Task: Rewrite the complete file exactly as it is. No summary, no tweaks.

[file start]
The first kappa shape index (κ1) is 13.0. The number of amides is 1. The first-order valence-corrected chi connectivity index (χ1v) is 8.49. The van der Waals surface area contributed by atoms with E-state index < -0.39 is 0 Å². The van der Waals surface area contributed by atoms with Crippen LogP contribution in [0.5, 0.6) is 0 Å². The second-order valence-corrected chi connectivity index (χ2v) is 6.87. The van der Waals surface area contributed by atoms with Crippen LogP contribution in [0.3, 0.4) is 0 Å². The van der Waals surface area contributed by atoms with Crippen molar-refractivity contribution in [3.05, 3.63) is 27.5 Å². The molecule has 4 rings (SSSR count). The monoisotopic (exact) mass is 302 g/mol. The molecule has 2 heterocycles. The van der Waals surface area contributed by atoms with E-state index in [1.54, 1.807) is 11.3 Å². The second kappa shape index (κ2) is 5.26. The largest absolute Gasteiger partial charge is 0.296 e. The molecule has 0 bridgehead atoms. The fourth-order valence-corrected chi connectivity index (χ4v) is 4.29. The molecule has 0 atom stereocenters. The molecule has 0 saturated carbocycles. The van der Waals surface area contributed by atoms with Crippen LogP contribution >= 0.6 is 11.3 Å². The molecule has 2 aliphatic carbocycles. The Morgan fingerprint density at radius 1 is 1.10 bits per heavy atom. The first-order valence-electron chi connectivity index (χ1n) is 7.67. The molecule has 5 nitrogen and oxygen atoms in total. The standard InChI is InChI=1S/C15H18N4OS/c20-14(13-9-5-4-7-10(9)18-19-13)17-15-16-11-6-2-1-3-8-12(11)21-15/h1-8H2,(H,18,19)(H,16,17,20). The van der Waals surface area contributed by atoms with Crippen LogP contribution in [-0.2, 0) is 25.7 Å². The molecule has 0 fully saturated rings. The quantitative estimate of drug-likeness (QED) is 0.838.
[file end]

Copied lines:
The first kappa shape index (κ1) is 13.0. The number of amides is 1. The first-order valence-corrected chi connectivity index (χ1v) is 8.49. The van der Waals surface area contributed by atoms with E-state index < -0.39 is 0 Å². The van der Waals surface area contributed by atoms with Crippen LogP contribution in [0.5, 0.6) is 0 Å². The second-order valence-corrected chi connectivity index (χ2v) is 6.87. The van der Waals surface area contributed by atoms with Crippen LogP contribution in [0.3, 0.4) is 0 Å². The van der Waals surface area contributed by atoms with Crippen molar-refractivity contribution in [3.05, 3.63) is 27.5 Å². The molecule has 4 rings (SSSR count). The monoisotopic (exact) mass is 302 g/mol. The molecule has 2 heterocycles. The van der Waals surface area contributed by atoms with E-state index in [1.54, 1.807) is 11.3 Å². The second kappa shape index (κ2) is 5.26. The largest absolute Gasteiger partial charge is 0.296 e. The molecule has 0 bridgehead atoms. The fourth-order valence-corrected chi connectivity index (χ4v) is 4.29. The molecule has 0 atom stereocenters. The molecule has 0 saturated carbocycles. The van der Waals surface area contributed by atoms with Crippen LogP contribution >= 0.6 is 11.3 Å². The molecule has 2 aliphatic carbocycles. The Morgan fingerprint density at radius 1 is 1.10 bits per heavy atom. The first-order valence-electron chi connectivity index (χ1n) is 7.67. The molecule has 5 nitrogen and oxygen atoms in total. The standard InChI is InChI=1S/C15H18N4OS/c20-14(13-9-5-4-7-10(9)18-19-13)17-15-16-11-6-2-1-3-8-12(11)21-15/h1-8H2,(H,18,19)(H,16,17,20). The van der Waals surface area contributed by atoms with Crippen LogP contribution in [-0.2, 0) is 25.7 Å². The molecule has 0 fully saturated rings. The quantitative estimate of drug-likeness (QED) is 0.838.